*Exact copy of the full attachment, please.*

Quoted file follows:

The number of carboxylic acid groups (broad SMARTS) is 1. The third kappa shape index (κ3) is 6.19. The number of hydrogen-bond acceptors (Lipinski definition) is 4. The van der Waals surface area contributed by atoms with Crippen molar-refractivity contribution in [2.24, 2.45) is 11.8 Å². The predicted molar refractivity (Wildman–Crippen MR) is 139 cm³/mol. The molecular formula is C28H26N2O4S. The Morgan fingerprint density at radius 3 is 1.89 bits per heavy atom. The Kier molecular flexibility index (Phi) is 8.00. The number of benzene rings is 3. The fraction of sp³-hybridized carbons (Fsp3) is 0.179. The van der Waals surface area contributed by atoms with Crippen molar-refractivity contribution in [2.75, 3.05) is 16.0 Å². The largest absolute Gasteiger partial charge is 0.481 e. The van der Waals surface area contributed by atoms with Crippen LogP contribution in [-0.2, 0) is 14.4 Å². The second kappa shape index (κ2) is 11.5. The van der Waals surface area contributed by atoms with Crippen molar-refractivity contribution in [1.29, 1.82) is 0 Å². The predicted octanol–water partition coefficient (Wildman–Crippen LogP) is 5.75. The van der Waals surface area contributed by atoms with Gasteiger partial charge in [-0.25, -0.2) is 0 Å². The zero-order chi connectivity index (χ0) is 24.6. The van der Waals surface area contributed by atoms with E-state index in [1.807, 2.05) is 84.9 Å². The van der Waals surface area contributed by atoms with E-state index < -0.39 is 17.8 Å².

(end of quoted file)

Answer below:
The number of carboxylic acid groups (broad SMARTS) is 1. The third kappa shape index (κ3) is 6.19. The number of hydrogen-bond acceptors (Lipinski definition) is 4. The van der Waals surface area contributed by atoms with Crippen molar-refractivity contribution in [2.24, 2.45) is 11.8 Å². The predicted molar refractivity (Wildman–Crippen MR) is 139 cm³/mol. The molecular formula is C28H26N2O4S. The Morgan fingerprint density at radius 3 is 1.89 bits per heavy atom. The Kier molecular flexibility index (Phi) is 8.00. The number of benzene rings is 3. The fraction of sp³-hybridized carbons (Fsp3) is 0.179. The van der Waals surface area contributed by atoms with Crippen molar-refractivity contribution in [2.75, 3.05) is 16.0 Å². The largest absolute Gasteiger partial charge is 0.481 e. The van der Waals surface area contributed by atoms with Crippen LogP contribution in [-0.2, 0) is 14.4 Å². The second kappa shape index (κ2) is 11.5. The van der Waals surface area contributed by atoms with Crippen molar-refractivity contribution in [1.29, 1.82) is 0 Å². The predicted octanol–water partition coefficient (Wildman–Crippen LogP) is 5.75. The van der Waals surface area contributed by atoms with Gasteiger partial charge in [-0.25, -0.2) is 0 Å². The zero-order chi connectivity index (χ0) is 24.6. The van der Waals surface area contributed by atoms with E-state index in [1.807, 2.05) is 84.9 Å². The van der Waals surface area contributed by atoms with E-state index < -0.39 is 17.8 Å².